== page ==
"I think our home was on the plantation. We lived in a cabin and there

must have been at least six or eight cabins.



"Uncle Simon, who boarded with me in later years, was a kind of

overseer. Whenever he told his master the slaves did something wrong,

the slaves were whipped, and Uncle Simon was whipped, too. I asked him

why he should be whipped, he hadn't done anything wrong. But Uncle Simon

said he guessed he needed it anyway.



"I think there was a jail on the plantation, because Mamma said if the

slaves weren't in at a certain hour at night, the watchman would lock

them up if he found them out after hours without a pass.



"Uncle Simon used to tell me slaves were not allowed to read and write.

If you ever got caught reading or writing, the white folks would punish

you. Uncle Simon said they were beaten with a leather strap cut into

strips at the end.



"I think the colored folks had a church, because Mamma was always a

Baptist. Only colored people went to the church.



"Mamma used to sing a song:



"Don't you remember the promise that you made,

To my old dying mother's request?

That I never should be sold,

Not for silver or for gold.

While the sun rose from the East to the West?



"And it hadn't been a year,

The grass had not grown over her grave.

I was advertised for sale.

And I would have been in jail,

If I had not crossed the deep, dancing waves.



"I'm upon the Northern banks

And beneath the Lion's paw,

And he'll growl if you come near the shore.



"The slaves left the plantation because they were sold and their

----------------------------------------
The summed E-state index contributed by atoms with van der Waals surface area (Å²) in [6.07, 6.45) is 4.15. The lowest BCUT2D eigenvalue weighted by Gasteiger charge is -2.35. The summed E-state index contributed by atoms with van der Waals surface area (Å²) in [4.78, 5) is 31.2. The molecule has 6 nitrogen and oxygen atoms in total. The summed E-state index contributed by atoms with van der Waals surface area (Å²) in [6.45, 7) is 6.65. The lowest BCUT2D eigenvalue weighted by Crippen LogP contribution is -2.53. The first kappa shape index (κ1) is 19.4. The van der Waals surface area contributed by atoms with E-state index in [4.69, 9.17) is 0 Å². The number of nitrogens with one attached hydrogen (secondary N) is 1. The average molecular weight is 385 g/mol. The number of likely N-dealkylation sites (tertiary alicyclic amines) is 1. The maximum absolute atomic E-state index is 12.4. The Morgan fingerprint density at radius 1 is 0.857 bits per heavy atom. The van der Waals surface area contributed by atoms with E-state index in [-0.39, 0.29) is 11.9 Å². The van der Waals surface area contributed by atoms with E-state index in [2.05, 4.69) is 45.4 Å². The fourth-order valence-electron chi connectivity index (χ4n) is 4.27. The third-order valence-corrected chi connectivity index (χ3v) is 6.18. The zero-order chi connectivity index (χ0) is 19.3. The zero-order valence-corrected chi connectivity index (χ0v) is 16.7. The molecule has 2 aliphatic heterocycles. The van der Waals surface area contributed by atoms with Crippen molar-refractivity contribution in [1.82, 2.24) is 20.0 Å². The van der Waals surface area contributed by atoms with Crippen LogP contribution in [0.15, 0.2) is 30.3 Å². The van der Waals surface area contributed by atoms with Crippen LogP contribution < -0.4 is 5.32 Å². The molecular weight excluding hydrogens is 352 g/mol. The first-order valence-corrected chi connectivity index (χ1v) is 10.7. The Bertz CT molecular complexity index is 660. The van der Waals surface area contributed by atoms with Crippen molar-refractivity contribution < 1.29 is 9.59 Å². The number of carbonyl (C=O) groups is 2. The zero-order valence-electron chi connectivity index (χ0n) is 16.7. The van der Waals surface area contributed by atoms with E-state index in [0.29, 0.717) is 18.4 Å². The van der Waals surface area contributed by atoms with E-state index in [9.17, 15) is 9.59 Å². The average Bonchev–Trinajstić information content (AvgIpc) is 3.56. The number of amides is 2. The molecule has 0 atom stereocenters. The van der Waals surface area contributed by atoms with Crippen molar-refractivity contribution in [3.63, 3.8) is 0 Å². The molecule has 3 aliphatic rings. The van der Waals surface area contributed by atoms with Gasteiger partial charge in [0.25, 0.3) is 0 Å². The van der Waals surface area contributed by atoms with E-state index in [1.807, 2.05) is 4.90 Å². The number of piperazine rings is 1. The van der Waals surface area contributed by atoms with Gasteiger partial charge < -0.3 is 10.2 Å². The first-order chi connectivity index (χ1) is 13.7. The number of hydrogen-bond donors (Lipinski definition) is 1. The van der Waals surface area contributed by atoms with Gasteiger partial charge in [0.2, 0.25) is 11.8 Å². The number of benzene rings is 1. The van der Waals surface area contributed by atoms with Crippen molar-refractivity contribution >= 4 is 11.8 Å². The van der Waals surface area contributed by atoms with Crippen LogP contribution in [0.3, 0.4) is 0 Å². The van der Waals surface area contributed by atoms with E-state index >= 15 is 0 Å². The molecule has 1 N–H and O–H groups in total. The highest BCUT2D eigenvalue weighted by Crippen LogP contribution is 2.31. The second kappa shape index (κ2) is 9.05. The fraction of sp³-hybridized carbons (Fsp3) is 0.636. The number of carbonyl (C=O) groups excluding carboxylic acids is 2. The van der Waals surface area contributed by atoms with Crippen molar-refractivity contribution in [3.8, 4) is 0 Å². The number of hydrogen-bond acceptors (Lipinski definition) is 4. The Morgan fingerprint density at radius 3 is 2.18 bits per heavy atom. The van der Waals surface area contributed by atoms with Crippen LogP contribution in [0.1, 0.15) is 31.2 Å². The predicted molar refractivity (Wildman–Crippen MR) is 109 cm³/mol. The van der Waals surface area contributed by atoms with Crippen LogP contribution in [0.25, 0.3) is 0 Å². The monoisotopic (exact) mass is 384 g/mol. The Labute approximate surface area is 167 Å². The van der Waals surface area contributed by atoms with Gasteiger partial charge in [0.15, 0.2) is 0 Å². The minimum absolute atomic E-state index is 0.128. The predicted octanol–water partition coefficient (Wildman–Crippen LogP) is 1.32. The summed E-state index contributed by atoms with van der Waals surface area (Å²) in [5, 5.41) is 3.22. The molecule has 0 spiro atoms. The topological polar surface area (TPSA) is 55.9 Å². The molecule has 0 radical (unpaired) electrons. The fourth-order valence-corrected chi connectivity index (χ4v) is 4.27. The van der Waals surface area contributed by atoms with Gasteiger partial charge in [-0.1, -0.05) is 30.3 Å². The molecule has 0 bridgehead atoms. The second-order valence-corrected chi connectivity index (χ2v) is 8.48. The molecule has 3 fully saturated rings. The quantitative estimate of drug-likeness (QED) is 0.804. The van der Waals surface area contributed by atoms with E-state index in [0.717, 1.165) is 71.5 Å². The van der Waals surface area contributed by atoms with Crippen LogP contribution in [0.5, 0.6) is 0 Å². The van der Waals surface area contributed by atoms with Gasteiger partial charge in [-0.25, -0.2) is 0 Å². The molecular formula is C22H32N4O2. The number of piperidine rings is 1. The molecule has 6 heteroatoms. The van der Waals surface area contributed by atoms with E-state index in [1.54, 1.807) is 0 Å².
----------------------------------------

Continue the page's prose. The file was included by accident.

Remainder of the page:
children were sold. Sometimes their masters were mean and cranky.



"The slaves used to get together in their cabins and tell one another

the news in the evening. They visited, the same as anybody else.

Evenings, Mamma did the washing and ironing and cooked for my father.



"When the slaves got sick, the other slaves generally looked after them.

They had white doctors, who took care of the families, and they looked

after the slaves, too, but the slaves looked after each other when they

got sick.



"I remember in the Civil War, how the soldiers went away. I seen them

all go to war. Lots of colored folks went. That was the time we were

living in Detroit. The Negro people were tickled to death because it was

to free the slaves.



"Mamma said the Ku Klux was against the Catholics, but not against the

Negroes. The Nightriders would turn out at night. They were also called

the Know-Nothings, that's what they always said. They were the same as

the Nightriders. One night, the Nightriders in Louisville surrounded a

block of buildings occupied by Catholic people. They permitted the women

and children to exscape, but killed all the men. When they found out the